The composition of the remuneration varied. In the east the share of wages in kind was usually higher than in the more western areas. The wages in kind could consist of the apartment, land or seeds. In addition, there was food and the wages of the thresher as part of the harvest of the grain. The amount of wages in kind was linked to the work performed and the number of workers provided. About a third of the income came from monetary income for threshing the grain in the winter months. In addition, the family earned something on the land made available by the landlord. The house made available by the landlord and the property, the Instenstelle, made the insten families heavily dependent on the landlord. A rebellion would have meant the loss of the apartment.


The agricultural reforms at the beginning of the 19th century led to an increase in the number of inst people. They took the place of the previous subordinate farmers. However, the reforms also had a negative impact on the income opportunities of the Indians. The keeping of cattle on the commons fell away. Instead of foreign servants, the women and children served as court goers and crowd workers. The legal situation also deteriorated. From 1837 onwards, as well as the servants, were subjected to the police supervision of the landlords. They did not have the right to form a coalition or to strike until the November Revolution.

Overall, according to Weber's empirical studies, the social and economic situation of the Insten was better than that of qualified industrial workers. However, their very existence has been threatened by changes and modernization of agriculture. The importance of growing grain declined. Grain prices also fell. In addition, the introduction of threshing machines tended to forfeit a previously important task. The possibility of owning livestock was also restricted. In addition, due to the competition from industry, the Indians hardly succeeded in attracting courtiers or servants in the long term. Many of the Insten's children also preferred other activities. Since the middle of the 19th century the importance of the Insten decreased in favor of pure day laborers and wage workers.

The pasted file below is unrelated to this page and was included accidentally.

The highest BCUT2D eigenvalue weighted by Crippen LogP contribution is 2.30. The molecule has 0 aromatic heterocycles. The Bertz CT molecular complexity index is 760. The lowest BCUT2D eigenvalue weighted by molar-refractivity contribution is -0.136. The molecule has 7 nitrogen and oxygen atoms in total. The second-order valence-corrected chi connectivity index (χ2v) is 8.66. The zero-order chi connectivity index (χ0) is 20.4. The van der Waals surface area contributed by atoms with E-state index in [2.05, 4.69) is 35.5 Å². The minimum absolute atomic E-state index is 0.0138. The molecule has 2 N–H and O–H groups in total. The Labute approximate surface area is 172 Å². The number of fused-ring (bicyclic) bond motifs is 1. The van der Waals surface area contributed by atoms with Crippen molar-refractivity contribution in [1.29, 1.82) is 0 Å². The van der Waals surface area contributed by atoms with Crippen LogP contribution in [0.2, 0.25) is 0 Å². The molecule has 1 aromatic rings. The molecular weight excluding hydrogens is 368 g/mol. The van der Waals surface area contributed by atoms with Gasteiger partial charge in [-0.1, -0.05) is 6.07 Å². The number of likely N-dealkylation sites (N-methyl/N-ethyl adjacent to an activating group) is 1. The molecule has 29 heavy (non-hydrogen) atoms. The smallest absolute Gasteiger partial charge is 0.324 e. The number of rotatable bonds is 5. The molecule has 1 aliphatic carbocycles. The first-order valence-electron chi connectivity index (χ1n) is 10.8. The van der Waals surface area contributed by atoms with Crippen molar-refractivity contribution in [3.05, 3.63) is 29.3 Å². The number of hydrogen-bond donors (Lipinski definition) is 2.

Individual evidence

  1. ^ Jacob and Wilhelm Grimm: German Dictionary , Volume 10, Sp. 2146 - Inste ( digitized from )
  2. ^ Friedrich Kluge: Etymological dictionary of the German language , 19th edition, Berlin 1963